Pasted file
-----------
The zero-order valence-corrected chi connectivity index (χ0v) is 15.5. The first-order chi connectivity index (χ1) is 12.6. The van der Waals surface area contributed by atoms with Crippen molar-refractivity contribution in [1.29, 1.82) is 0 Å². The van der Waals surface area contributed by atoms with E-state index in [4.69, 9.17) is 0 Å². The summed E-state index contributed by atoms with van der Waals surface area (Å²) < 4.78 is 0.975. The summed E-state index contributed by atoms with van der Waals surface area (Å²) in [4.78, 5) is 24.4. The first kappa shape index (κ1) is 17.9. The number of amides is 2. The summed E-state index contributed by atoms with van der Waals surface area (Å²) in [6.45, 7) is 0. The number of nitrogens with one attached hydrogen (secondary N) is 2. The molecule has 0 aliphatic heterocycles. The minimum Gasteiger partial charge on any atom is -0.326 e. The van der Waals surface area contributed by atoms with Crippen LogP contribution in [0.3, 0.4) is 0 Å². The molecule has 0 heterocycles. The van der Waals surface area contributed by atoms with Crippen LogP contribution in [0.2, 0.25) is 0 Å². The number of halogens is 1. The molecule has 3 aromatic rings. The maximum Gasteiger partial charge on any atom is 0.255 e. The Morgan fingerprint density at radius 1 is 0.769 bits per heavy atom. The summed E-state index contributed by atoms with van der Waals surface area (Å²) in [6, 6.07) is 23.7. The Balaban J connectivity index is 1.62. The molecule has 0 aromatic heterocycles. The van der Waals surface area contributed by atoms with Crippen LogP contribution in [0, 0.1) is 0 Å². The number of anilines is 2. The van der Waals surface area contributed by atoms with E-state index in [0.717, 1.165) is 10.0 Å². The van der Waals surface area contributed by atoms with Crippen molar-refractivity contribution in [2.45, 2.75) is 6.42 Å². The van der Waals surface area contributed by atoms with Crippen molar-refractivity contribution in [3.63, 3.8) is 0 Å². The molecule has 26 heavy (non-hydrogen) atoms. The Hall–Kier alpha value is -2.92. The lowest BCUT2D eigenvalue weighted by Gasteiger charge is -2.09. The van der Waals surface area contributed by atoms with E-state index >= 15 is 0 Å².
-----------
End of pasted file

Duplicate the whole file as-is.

The zero-order valence-corrected chi connectivity index (χ0v) is 15.5. The first-order chi connectivity index (χ1) is 12.6. The van der Waals surface area contributed by atoms with Crippen molar-refractivity contribution in [1.29, 1.82) is 0 Å². The van der Waals surface area contributed by atoms with E-state index in [4.69, 9.17) is 0 Å². The summed E-state index contributed by atoms with van der Waals surface area (Å²) < 4.78 is 0.975. The summed E-state index contributed by atoms with van der Waals surface area (Å²) in [4.78, 5) is 24.4. The first kappa shape index (κ1) is 17.9. The number of amides is 2. The summed E-state index contributed by atoms with van der Waals surface area (Å²) in [6.45, 7) is 0. The number of nitrogens with one attached hydrogen (secondary N) is 2. The molecule has 0 aliphatic heterocycles. The minimum Gasteiger partial charge on any atom is -0.326 e. The van der Waals surface area contributed by atoms with Crippen LogP contribution in [0.3, 0.4) is 0 Å². The molecule has 0 heterocycles. The van der Waals surface area contributed by atoms with Crippen LogP contribution in [0.2, 0.25) is 0 Å². The number of halogens is 1. The molecule has 3 aromatic rings. The maximum Gasteiger partial charge on any atom is 0.255 e. The Morgan fingerprint density at radius 1 is 0.769 bits per heavy atom. The summed E-state index contributed by atoms with van der Waals surface area (Å²) in [6, 6.07) is 23.7. The Balaban J connectivity index is 1.62. The molecule has 0 aromatic heterocycles. The van der Waals surface area contributed by atoms with Crippen LogP contribution in [0, 0.1) is 0 Å². The number of anilines is 2. The van der Waals surface area contributed by atoms with E-state index in [0.717, 1.165) is 10.0 Å². The van der Waals surface area contributed by atoms with Crippen molar-refractivity contribution in [2.45, 2.75) is 6.42 Å². The van der Waals surface area contributed by atoms with Crippen molar-refractivity contribution in [3.63, 3.8) is 0 Å². The molecule has 26 heavy (non-hydrogen) atoms. The Hall–Kier alpha value is -2.92. The lowest BCUT2D eigenvalue weighted by Gasteiger charge is -2.09. The van der Waals surface area contributed by atoms with E-state index >= 15 is 0 Å².